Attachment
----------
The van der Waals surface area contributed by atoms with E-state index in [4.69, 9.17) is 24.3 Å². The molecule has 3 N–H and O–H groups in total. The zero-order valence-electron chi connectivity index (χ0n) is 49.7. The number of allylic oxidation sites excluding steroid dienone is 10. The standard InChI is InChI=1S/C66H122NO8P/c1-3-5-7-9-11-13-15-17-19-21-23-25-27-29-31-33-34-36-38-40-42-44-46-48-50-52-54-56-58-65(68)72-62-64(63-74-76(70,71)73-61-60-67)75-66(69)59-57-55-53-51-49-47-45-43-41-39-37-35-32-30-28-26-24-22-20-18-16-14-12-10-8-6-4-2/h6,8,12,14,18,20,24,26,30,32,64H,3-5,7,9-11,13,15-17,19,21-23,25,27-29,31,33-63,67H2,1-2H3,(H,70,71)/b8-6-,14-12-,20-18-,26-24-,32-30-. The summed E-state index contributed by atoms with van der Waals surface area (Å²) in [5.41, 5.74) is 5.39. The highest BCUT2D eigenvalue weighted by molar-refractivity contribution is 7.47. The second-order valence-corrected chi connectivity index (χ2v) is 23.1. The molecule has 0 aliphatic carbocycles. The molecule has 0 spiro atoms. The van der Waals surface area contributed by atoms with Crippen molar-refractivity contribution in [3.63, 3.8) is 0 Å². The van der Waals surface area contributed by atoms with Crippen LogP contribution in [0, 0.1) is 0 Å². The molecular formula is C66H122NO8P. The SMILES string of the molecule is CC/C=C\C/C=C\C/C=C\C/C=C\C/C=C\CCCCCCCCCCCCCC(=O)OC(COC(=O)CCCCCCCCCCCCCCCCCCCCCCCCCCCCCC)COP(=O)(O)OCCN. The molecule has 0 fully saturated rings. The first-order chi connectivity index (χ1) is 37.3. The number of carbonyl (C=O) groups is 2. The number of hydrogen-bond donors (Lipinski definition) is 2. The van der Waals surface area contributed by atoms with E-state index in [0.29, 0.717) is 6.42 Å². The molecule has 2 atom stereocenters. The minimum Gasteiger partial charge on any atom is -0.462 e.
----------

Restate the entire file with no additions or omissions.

The van der Waals surface area contributed by atoms with E-state index in [4.69, 9.17) is 24.3 Å². The molecule has 3 N–H and O–H groups in total. The zero-order valence-electron chi connectivity index (χ0n) is 49.7. The number of allylic oxidation sites excluding steroid dienone is 10. The standard InChI is InChI=1S/C66H122NO8P/c1-3-5-7-9-11-13-15-17-19-21-23-25-27-29-31-33-34-36-38-40-42-44-46-48-50-52-54-56-58-65(68)72-62-64(63-74-76(70,71)73-61-60-67)75-66(69)59-57-55-53-51-49-47-45-43-41-39-37-35-32-30-28-26-24-22-20-18-16-14-12-10-8-6-4-2/h6,8,12,14,18,20,24,26,30,32,64H,3-5,7,9-11,13,15-17,19,21-23,25,27-29,31,33-63,67H2,1-2H3,(H,70,71)/b8-6-,14-12-,20-18-,26-24-,32-30-. The summed E-state index contributed by atoms with van der Waals surface area (Å²) in [5.41, 5.74) is 5.39. The highest BCUT2D eigenvalue weighted by molar-refractivity contribution is 7.47. The second-order valence-corrected chi connectivity index (χ2v) is 23.1. The molecule has 0 aliphatic carbocycles. The molecule has 0 spiro atoms. The van der Waals surface area contributed by atoms with Crippen molar-refractivity contribution in [3.63, 3.8) is 0 Å². The van der Waals surface area contributed by atoms with Crippen LogP contribution in [0, 0.1) is 0 Å². The molecular formula is C66H122NO8P. The SMILES string of the molecule is CC/C=C\C/C=C\C/C=C\C/C=C\C/C=C\CCCCCCCCCCCCCC(=O)OC(COC(=O)CCCCCCCCCCCCCCCCCCCCCCCCCCCCCC)COP(=O)(O)OCCN. The molecule has 0 fully saturated rings. The first-order chi connectivity index (χ1) is 37.3. The number of carbonyl (C=O) groups is 2. The number of hydrogen-bond donors (Lipinski definition) is 2. The van der Waals surface area contributed by atoms with E-state index in [0.29, 0.717) is 6.42 Å². The molecule has 2 atom stereocenters. The minimum Gasteiger partial charge on any atom is -0.462 e.